ARGONNE, Ill. — As gas prices continue to soar to record highs, motorists are crying out for an alternative that won’t cramp their pocketbooks.
Scientists at U.S. Department of Energy’s Argonne National Laboratory say the next generation of renewable fuels could come from an unexpected place: algae.
Researchers are working to chemically manipulate algae for production of the next generation of renewable fuels — hydrogen gas.
Senior chemist David Tiede says there is an advantage in looking at the production of hydrogen by photosynthesis: It’s more efficient than ethanol being produced from corn.
Nature at work
Some varieties of algae, a kind of unicellular plant, contain an enzyme called hydrogenase that can create small amounts of hydrogen gas.
Tiede said many believe this is used by nature as a way to get rid of excess reducing equivalents that are produced under high light conditions, but there is little benefit to the plant. Tiede and his group are trying to find a way to take the part of the enzyme that creates the gas and introduce it into the photosynthesis process.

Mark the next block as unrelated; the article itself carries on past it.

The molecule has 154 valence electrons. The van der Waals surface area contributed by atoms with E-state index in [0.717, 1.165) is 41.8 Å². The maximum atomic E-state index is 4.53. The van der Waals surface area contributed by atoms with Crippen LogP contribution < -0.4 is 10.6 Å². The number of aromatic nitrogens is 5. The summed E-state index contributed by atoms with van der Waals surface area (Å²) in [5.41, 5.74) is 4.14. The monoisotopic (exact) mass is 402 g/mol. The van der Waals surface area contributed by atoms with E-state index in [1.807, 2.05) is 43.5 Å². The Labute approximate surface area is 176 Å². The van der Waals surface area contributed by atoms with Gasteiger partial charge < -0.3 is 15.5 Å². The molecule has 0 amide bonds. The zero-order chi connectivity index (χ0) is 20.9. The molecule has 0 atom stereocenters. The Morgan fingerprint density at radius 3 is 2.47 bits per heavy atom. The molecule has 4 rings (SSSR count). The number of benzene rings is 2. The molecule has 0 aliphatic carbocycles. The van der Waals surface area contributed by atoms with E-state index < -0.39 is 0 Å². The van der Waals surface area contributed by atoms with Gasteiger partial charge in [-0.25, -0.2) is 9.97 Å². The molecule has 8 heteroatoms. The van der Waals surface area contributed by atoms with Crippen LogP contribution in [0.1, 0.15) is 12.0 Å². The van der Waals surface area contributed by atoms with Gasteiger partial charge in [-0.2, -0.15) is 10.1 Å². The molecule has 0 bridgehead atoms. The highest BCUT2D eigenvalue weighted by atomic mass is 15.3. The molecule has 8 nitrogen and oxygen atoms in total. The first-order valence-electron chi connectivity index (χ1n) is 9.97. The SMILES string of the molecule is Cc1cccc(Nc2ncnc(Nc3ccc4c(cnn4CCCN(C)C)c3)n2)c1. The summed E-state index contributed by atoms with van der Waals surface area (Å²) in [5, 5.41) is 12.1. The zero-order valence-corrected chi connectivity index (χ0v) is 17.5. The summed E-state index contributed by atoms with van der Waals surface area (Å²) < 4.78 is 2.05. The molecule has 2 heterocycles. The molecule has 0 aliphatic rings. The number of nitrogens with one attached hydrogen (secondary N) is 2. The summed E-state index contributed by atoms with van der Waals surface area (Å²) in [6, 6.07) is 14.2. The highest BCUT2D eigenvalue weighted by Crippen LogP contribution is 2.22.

The result would be a large amount of hydrogen gas, possibly on par with the amount of oxygen created.
“Biology can do it, but it’s making it do it at 5-10 percent yield — that’s the problem,” Tiede said.
So researchers are trying to take that catalyst out of hydrogenase and put into the photosynthetic protein framework.
Algae can be grown in a closed system almost anywhere, including deserts or even rooftops, and there is no competition for food or fertile soil. Algae is also easier to harvest because it has no roots or fruit and grows dispersed in water.
“If you have terrestrial plants like corn, you are restricted to where you could grow them,” Tiede said.
Algae provides an alternative, which can be grown in a closed photobioreactor that you could move any place.
Lots to do
Tiede admitted the research is its beginning phases, but he is confident in his team and their research goals. The next step is to create a way to attach the catalytic enzyme to the molecule.
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